Ekpe Udoh, the #6 pick in the 2010 NBA Draft, switched, slid, stripped, contested, recovered, rotated and swatted Fenerbahce to a 2017 Euroleague Final Four title, the Turkish power's first in club history.
Written off as a 'bust' relative to his lofty draft status and just-decent NBA production (10.8 PER in 274 games played over five seasons), the recently turned 30-year-old Udoh thoroughly dominated the Euroleague Final Four with his stout, versatile defense, putting the clamps on Greek legend and three time Euroleague Final Four MVP Vassilis Spanoulis, one game after neutralizing incumbent Euroleague MVP Sergio Llull (the 34th overall pick in 2009).
Thanks to his excellent feet, massive 7' 4.5 wingspan, sharp timing and overall defensive range, Udoh killed nearly every ball screen with his 'switchability', stalling Olympiacos' offense. His dominant defensive performance (seven blocks in 75 Euroleague Final Four minutes) begs the question - why didn't Udoh stick in the NBA?
The former Michigan big turned Baylor transfer certainly could have done more to maximize his opportunities at the NBA level, but the league had yet to evolve into what it is today. At 6-10, Udoh was 'undersized' for a center, and didn't quite have the skill set to fit as a four man, evident by his porous 8.9 points per 40 minutes on 44% shooting as a rookie in Golden State. With post touches more prevalent, Udoh didn't exactly fit on either end - undersized as a defender on the block, and raw as an interior scorer. His toughness was also questioned, and his lack of defensive rebounding was worrisome in a league that played bigger, and wasn't nearly as switch-heavy as it is today.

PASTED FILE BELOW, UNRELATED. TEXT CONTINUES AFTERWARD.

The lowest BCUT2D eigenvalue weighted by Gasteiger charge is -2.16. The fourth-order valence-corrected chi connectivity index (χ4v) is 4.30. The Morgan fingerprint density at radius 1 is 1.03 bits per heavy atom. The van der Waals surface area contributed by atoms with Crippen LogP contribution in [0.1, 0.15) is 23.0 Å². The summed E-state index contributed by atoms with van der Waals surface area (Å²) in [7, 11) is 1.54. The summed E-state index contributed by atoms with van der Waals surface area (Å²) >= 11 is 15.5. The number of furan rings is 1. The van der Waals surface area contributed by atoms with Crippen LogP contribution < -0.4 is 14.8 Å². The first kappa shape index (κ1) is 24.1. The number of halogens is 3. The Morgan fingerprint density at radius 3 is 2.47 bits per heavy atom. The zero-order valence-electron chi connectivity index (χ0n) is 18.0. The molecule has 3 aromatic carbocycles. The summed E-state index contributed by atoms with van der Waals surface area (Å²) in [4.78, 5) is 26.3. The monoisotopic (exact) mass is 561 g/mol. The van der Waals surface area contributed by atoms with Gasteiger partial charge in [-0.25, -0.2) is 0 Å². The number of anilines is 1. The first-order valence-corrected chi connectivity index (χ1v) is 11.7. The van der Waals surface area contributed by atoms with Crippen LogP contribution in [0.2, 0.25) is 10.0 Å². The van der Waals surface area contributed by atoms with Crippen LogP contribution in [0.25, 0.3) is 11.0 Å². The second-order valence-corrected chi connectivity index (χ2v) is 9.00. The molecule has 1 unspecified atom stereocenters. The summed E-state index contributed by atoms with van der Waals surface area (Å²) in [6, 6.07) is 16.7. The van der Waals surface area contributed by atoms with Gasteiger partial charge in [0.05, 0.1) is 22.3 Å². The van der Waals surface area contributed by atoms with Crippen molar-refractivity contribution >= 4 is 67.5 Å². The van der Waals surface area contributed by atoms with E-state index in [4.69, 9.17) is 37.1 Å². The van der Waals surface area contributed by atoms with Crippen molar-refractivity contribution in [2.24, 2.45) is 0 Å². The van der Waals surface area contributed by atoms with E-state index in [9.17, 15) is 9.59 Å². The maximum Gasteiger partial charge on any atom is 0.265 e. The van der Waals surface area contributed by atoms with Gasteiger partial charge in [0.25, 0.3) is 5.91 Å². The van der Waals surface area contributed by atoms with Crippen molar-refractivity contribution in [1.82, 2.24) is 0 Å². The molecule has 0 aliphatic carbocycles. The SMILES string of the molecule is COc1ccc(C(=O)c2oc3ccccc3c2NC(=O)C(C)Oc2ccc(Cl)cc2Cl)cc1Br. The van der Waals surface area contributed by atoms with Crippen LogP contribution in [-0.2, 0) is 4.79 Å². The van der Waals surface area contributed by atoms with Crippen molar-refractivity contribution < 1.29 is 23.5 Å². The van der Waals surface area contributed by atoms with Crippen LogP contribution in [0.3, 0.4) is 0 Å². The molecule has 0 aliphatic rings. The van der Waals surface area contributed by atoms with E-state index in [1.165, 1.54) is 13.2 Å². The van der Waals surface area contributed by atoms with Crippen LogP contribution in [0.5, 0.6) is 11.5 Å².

But since his underwhelming seasons with the Warriors (2010-12), Bucks (2012-14) and Clippers (2014-15), the NBA has trended back in Udoh's direction. He's without question a five in today's NBA, and his perimeter defense and shot blocking instincts are as valuable as ever. Spanoulis, who shot 2-for-12 from the field largely due to Udoh's stifling perimeter defense, definitely isn't Steph Curry, Chris Paul or Kyrie Irving, but Udoh fits a prototype that all teams are looking for, and would most definitely be a defensive asset on virtually any NBA team today.
More than anything, Udoh's Euroleague Final Four dominance emphasized the importance of having a big who can switch ball screens when involved in pick and roll, and put a lid on the rim when he's in help position. His much-improved passing is certainly an added bonus (3.0 assists per 40 minutes this past season), but it's his ability to switch, guard either big spot, and protect the rim that make him an attractive option for a team looking to bring him back over, although after his now-legendary weekend in Istanbul, he likely wouldn't come on the cheap.